"Given the long reported history of Kratom use," the letter continues, "coupled with the public's sentiment that it is a safe alternative to prescription opioids, we believe using the regular review process would provide for a much-needed discussion among all stakeholders." [...] The DEA cites 600-plus poison-control center calls involving kratom between 2010 and 2015 in its justification for banning the plant, and notes that 15 deaths were linked to the use of the plant between 2014 and 2016. In an interview with The Washington Post, a DEA spokesman later clarified that all but one of those fatalities involved the use of other substances. Earlier this week 51 U.S. representatives similarly called on the DEA and the White House to reconsider or at least delay the ban, which was slated to go into effect as early as Friday. In an interview, DEA spokesman Russell Baer confirmed that the ban was not yet in place. "We have not yet determined a date when we will publish that final order" putting the ban into effect, he said.
There may be a public comment period before the ban takes effect, and the White House is now obligated to respond to the petition about kratom, which has reached over 140,000 signatures.
Previously: DEA Welcomes Kratom to the Schedule I List Beginning September 30
Heroin, Fentanyl? Meh: Carfentanil is the Latest Killer Opioid
Alcohol Industry Bankrolls Fight Against Legal Pot in Battle of the Buzz [Updated]
The FDA has issued a public health advisory warning of deaths related to kratom (Mitragyna speciosa) and warning against using it to treat opioid withdrawal symptoms. The DEA attempted to temporarily regulate kratom as a schedule I drug in 2016, but stopped short of doing so after a public backlash. From FDA Commissioner Scott Gottlieb's statement on the advisory:
It's very troubling to the FDA that patients believe they can use kratom to treat opioid withdrawal symptoms. The FDA is devoted to expanding the development and use of medical therapy to assist in the treatment of opioid use disorder. However, an important part of our commitment to this effort means making sure patients have access to treatments that are proven to be safe and effective. There is no reliable evidence to support the use of kratom as a treatment for opioid use disorder. Patients addicted to opioids are using kratom without dependable instructions for use and more importantly, without consultation with a licensed health care provider about the product's dangers, potential side effects or interactions with other drugs.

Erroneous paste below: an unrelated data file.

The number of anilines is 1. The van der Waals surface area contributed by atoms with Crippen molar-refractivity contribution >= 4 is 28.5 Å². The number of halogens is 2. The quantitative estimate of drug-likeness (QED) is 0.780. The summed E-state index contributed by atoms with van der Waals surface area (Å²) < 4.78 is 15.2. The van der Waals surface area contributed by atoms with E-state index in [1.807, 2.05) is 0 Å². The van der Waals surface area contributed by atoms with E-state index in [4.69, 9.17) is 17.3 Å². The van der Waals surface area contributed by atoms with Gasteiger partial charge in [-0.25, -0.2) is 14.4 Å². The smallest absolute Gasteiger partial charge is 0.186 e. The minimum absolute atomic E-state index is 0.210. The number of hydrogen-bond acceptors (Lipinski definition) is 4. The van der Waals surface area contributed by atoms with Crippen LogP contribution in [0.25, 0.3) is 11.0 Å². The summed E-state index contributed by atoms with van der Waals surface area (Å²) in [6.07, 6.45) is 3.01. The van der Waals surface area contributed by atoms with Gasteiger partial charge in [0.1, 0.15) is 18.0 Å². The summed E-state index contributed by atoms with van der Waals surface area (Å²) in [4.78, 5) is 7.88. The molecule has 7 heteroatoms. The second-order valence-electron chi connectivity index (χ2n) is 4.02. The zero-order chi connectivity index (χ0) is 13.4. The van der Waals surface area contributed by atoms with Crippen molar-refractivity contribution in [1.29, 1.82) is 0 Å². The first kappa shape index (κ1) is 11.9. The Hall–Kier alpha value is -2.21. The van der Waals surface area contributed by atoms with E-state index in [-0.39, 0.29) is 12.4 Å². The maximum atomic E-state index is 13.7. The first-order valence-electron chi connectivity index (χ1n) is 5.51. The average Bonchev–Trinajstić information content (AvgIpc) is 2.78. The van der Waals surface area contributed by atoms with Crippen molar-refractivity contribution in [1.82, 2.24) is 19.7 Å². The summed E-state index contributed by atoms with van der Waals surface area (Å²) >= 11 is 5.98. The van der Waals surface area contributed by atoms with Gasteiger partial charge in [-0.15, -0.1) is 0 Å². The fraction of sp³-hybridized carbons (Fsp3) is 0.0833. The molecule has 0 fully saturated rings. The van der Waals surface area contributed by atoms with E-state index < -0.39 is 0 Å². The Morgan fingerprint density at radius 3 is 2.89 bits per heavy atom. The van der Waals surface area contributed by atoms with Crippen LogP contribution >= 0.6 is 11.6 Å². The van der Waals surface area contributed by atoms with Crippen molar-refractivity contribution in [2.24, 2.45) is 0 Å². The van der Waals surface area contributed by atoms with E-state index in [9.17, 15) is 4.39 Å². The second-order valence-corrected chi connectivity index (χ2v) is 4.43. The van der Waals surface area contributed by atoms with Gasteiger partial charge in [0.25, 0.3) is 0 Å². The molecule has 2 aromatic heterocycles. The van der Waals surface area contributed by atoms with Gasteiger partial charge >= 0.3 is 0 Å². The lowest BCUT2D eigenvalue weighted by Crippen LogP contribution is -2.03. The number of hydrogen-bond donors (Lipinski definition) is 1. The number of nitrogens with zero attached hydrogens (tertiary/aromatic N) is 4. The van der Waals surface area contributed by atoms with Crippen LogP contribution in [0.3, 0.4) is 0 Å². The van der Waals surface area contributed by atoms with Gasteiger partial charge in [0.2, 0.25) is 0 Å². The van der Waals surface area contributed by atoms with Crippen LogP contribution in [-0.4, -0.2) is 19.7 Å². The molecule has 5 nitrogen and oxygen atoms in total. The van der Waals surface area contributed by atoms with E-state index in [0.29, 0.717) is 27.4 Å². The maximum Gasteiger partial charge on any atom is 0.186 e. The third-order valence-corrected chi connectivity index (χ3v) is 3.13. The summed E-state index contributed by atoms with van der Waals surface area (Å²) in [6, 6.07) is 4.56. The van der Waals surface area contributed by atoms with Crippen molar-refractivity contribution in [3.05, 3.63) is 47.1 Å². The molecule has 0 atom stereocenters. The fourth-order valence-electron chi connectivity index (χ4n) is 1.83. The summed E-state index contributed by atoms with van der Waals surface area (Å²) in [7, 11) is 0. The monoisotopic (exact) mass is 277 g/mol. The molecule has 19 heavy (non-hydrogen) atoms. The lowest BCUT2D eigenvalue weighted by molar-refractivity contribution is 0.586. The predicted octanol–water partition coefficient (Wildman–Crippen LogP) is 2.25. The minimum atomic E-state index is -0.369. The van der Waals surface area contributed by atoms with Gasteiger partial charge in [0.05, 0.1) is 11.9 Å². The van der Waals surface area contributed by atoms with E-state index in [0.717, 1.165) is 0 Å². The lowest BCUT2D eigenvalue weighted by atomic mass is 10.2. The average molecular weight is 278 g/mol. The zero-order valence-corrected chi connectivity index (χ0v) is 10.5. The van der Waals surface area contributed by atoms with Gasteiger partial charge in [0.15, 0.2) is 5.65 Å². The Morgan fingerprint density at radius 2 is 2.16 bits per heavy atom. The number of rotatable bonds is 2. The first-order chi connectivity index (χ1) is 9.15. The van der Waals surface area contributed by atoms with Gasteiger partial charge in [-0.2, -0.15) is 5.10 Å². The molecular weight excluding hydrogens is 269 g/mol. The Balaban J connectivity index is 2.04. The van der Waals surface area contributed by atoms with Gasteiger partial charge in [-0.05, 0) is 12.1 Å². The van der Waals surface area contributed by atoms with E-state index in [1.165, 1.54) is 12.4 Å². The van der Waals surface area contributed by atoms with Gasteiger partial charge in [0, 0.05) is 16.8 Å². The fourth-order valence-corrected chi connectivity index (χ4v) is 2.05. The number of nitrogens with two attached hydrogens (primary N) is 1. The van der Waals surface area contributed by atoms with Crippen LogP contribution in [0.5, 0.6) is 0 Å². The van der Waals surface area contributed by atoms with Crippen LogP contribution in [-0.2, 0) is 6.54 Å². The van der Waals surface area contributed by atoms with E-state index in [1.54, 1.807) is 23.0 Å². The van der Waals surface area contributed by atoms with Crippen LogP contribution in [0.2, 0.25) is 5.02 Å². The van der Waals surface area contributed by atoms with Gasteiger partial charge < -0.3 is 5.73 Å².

There's clear data on the increasing harms associated with kratom. Calls to U.S. poison control centers regarding kratom have increased 10-fold from 2010 to 2015, with hundreds of calls made each year. The FDA is aware of reports of 36 deaths associated with the use of kratom-containing products. There have been reports of kratom being laced with other opioids like hydrocodone. The use of kratom is also associated with serious side effects like seizures, liver damage and withdrawal symptoms.
Given all these considerations, we must ask ourselves whether the use of kratom – for recreation, pain or other reasons – could expand the opioid epidemic. Alternatively, if proponents are right and kratom can be used to help treat opioid addiction, patients deserve to have clear, reliable evidence of these benefits.
New Jersey Gov. Chris Christie, head of the presidential commission on opioids, warned of the dangers of marijuana in a letter to President Donald Trump earlier this month about the panel's findings, saying the current push for marijuana legalization could further fuel the opioid epidemic.
"There is a lack of sophisticated outcome data on dose, potency, and abuse potential for marijuana. This mirrors the lack of data in the 1990s and early 2000s when opioid prescribing multiplied across health care settings and led to the current epidemic of abuse, misuse and addiction," Christie wrote in the letter, which was released with the commission's final report.
"The Commission urges that the same mistake is not made with the uninformed rush to put another drug legally on the market in the midst of an overdose epidemic."
[...] But some experts say the commission's fixation on marijuana was bizarre and troubling, lending credence to outdated views of marijuana as a gateway drug. And these experts want to nip such thinking in the bud.
They emphasized that they support efforts to curb the nation's opioid epidemic, but not the demonization of marijuana in the process.
"I was surprised to see negative language about marijuana in the opioid report," said Dr. Chinazo Cunningham, a professor of medicine at the Albert Einstein College of Medicine. "Research that examines pain and marijuana shows that marijuana use significantly reduces pain. In addition, the majority of studies examining marijuana and opioids show that marijuana use is associated with less opioid use and less opioid-related deaths."
You had one job.